8. It's still a little unclear whether there's agreement on how adding resistance in series vs parallel affects the flash rate and why.....perhaps if we can get THAT clarified the rest will become simple!

Thanks everyone for all your input!!
Dave
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Old 06-28-2015, 07:08 PM   #25
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Default Re: Resistor Mystery

From post by Mike V on another (similar) thread that addresses #8 in Post 24:

"The LED's have a low current draw, so the (flasher) windings never get hot and the metal never bends. When this happens one needs to increase the current by lowering the resistance.

Not flashing, slow flashing place resistor in parallel. Fast flashing place resistor in series."

Which tells me that I need to add resistance in series with the wires running to my tail lights. Does this make sense? (I KNOW that The Dog will say "yes"!!)

Dave
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Old 06-28-2015, 07:19 PM   #26
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Default Re: Resistor Mystery

If you add resistance in series with the brake/turn signal bulb/led you will decrease the current to the bulb. In series, resistance adds, and more resistance means less current. Less current through the bulb means a dimmer light and a slower flash because of less current through the flasher.

If you put the resistor in parallel with the bulb you will still get full voltage across the bulb and the same amount of current through the bulb so it will be just as bright. The parallel path of current through the resistor means more current through the flasher and a faster flash.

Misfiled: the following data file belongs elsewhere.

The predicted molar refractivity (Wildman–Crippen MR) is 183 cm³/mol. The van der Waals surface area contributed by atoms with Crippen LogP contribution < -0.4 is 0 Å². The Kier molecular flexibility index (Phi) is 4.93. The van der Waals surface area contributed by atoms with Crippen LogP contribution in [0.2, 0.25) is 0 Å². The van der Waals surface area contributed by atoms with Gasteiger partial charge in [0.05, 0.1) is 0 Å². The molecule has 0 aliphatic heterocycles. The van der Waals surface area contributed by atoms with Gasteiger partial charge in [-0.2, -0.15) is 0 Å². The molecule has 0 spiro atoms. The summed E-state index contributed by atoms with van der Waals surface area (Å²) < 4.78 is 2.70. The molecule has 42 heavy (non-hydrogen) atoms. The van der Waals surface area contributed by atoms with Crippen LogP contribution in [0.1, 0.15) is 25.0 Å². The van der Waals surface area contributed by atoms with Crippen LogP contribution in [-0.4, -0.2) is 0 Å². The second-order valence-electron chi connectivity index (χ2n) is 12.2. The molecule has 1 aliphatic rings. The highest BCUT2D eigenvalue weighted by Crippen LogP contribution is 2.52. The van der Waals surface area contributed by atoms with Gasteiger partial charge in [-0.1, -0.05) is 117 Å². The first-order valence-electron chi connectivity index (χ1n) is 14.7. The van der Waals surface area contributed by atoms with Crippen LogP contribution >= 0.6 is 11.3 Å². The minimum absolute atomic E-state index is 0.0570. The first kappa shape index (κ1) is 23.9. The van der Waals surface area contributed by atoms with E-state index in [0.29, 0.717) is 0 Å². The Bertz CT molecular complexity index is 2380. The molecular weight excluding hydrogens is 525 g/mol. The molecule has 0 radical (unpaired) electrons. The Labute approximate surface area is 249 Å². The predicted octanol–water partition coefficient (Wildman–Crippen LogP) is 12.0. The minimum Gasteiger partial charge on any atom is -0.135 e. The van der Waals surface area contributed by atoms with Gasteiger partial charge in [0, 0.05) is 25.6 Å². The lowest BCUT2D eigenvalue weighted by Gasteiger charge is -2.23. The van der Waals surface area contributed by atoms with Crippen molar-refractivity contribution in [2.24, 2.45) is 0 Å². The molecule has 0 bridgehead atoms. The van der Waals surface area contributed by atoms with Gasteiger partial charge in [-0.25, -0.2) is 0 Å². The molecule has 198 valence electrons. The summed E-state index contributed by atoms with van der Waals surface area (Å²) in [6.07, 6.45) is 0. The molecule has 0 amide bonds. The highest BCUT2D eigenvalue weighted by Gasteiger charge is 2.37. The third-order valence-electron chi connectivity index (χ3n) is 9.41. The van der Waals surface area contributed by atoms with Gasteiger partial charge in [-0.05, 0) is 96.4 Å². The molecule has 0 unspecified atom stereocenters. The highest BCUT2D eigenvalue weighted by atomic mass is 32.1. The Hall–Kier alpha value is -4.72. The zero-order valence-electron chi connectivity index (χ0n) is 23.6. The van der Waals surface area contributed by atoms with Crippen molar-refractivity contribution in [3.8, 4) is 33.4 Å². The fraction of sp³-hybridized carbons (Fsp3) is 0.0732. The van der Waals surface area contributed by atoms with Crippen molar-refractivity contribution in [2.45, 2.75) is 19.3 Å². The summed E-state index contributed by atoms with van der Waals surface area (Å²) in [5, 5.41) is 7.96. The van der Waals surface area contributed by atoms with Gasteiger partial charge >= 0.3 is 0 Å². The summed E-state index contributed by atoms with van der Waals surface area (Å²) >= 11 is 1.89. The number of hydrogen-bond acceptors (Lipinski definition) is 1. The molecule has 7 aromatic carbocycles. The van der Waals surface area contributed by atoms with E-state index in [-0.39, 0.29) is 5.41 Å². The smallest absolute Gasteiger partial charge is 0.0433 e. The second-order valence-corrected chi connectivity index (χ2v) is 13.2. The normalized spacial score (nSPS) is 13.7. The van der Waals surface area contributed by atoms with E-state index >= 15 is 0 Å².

Put the resistor in parallel with the bulb and make sure it is on the bulb side of the flasher.
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Old 06-28-2015, 07:22 PM   #27
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Default Re: Resistor Mystery

Quote:
Originally Posted by Pilotdave View Post
Fast flashing place resistor in series."
While this will slow down the flashing it will also make the light dimmer.
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Old 06-28-2015, 07:24 PM   #28
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Default Re: Resistor Mystery

Thanks, Dank. I'm looking for slower flash rate.......but I don't want to reduce brightness. Maybe time for some experimenting.
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Old 06-28-2015, 07:42 PM   #29
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Default Re: Resistor Mystery

Dave,

Led's generally draw much less current than incandescent bulbs so the problem usually encountered with them is slow flashing. I don't understand why yours would be flashing faster if all you did was replace incandescent with led.
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Old 06-28-2015, 10:04 PM   #30
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Default Re: Resistor Mystery

My EF-32 is a 2 prong 12 volt electronic flasther, but when I bench tested it on my 6 volt car battery and led bulbs, it worked fine. 6 volts is the lowest it will work, but with the engine running the system voltage should be about 7.2 volts.
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Old 06-28-2015, 10:31 PM   #31
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Default Re: Resistor Mystery

Did you try to flush it with Vinegar?
Sorry, I couldn't resist....
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Old 06-28-2015, 10:37 PM   #32
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Default Re: Resistor Mystery

Quote:
Originally Posted by Mike V. Florida View Post
Get an electronic flasher and get rid of the resistors.